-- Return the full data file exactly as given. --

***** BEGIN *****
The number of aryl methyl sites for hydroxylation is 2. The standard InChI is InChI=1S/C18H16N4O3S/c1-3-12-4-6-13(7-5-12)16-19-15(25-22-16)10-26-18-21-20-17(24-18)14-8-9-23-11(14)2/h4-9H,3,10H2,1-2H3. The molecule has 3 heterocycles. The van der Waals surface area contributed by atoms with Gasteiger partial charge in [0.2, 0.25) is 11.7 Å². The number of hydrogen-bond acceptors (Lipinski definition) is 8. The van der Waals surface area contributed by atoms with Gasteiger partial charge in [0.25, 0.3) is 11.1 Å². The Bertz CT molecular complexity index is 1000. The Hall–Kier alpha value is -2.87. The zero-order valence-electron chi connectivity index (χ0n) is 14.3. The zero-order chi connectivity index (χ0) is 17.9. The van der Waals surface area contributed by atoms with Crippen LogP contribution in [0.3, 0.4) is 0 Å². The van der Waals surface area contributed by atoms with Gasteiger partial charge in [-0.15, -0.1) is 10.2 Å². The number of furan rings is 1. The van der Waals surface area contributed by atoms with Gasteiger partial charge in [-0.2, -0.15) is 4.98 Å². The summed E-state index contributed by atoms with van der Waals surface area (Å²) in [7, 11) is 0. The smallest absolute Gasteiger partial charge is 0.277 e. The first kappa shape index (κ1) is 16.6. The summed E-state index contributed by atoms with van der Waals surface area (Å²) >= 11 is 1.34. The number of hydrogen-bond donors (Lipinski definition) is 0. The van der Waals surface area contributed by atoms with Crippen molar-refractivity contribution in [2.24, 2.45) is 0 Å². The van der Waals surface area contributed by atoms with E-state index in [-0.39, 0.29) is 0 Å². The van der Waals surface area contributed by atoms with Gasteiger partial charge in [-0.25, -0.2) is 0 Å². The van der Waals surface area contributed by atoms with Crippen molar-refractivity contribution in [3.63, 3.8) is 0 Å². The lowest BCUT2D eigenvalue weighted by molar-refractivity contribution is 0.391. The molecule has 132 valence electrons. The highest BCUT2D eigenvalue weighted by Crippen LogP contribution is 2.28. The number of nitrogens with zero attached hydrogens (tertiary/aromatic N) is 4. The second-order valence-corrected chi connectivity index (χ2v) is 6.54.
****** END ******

The number of aryl methyl sites for hydroxylation is 2. The standard InChI is InChI=1S/C18H16N4O3S/c1-3-12-4-6-13(7-5-12)16-19-15(25-22-16)10-26-18-21-20-17(24-18)14-8-9-23-11(14)2/h4-9H,3,10H2,1-2H3. The molecule has 3 heterocycles. The van der Waals surface area contributed by atoms with Gasteiger partial charge in [0.2, 0.25) is 11.7 Å². The number of hydrogen-bond acceptors (Lipinski definition) is 8. The van der Waals surface area contributed by atoms with Gasteiger partial charge in [0.25, 0.3) is 11.1 Å². The Bertz CT molecular complexity index is 1000. The Hall–Kier alpha value is -2.87. The zero-order valence-electron chi connectivity index (χ0n) is 14.3. The zero-order chi connectivity index (χ0) is 17.9. The van der Waals surface area contributed by atoms with Crippen LogP contribution in [0.3, 0.4) is 0 Å². The van der Waals surface area contributed by atoms with Gasteiger partial charge in [-0.15, -0.1) is 10.2 Å². The number of furan rings is 1. The van der Waals surface area contributed by atoms with Gasteiger partial charge in [-0.2, -0.15) is 4.98 Å². The summed E-state index contributed by atoms with van der Waals surface area (Å²) in [7, 11) is 0. The smallest absolute Gasteiger partial charge is 0.277 e. The first kappa shape index (κ1) is 16.6. The summed E-state index contributed by atoms with van der Waals surface area (Å²) >= 11 is 1.34. The number of hydrogen-bond donors (Lipinski definition) is 0. The van der Waals surface area contributed by atoms with Crippen molar-refractivity contribution in [2.24, 2.45) is 0 Å². The van der Waals surface area contributed by atoms with E-state index in [-0.39, 0.29) is 0 Å². The van der Waals surface area contributed by atoms with Gasteiger partial charge in [-0.25, -0.2) is 0 Å². The van der Waals surface area contributed by atoms with Crippen molar-refractivity contribution in [3.63, 3.8) is 0 Å². The lowest BCUT2D eigenvalue weighted by molar-refractivity contribution is 0.391. The molecule has 132 valence electrons. The highest BCUT2D eigenvalue weighted by Crippen LogP contribution is 2.28. The number of nitrogens with zero attached hydrogens (tertiary/aromatic N) is 4. The second-order valence-corrected chi connectivity index (χ2v) is 6.54.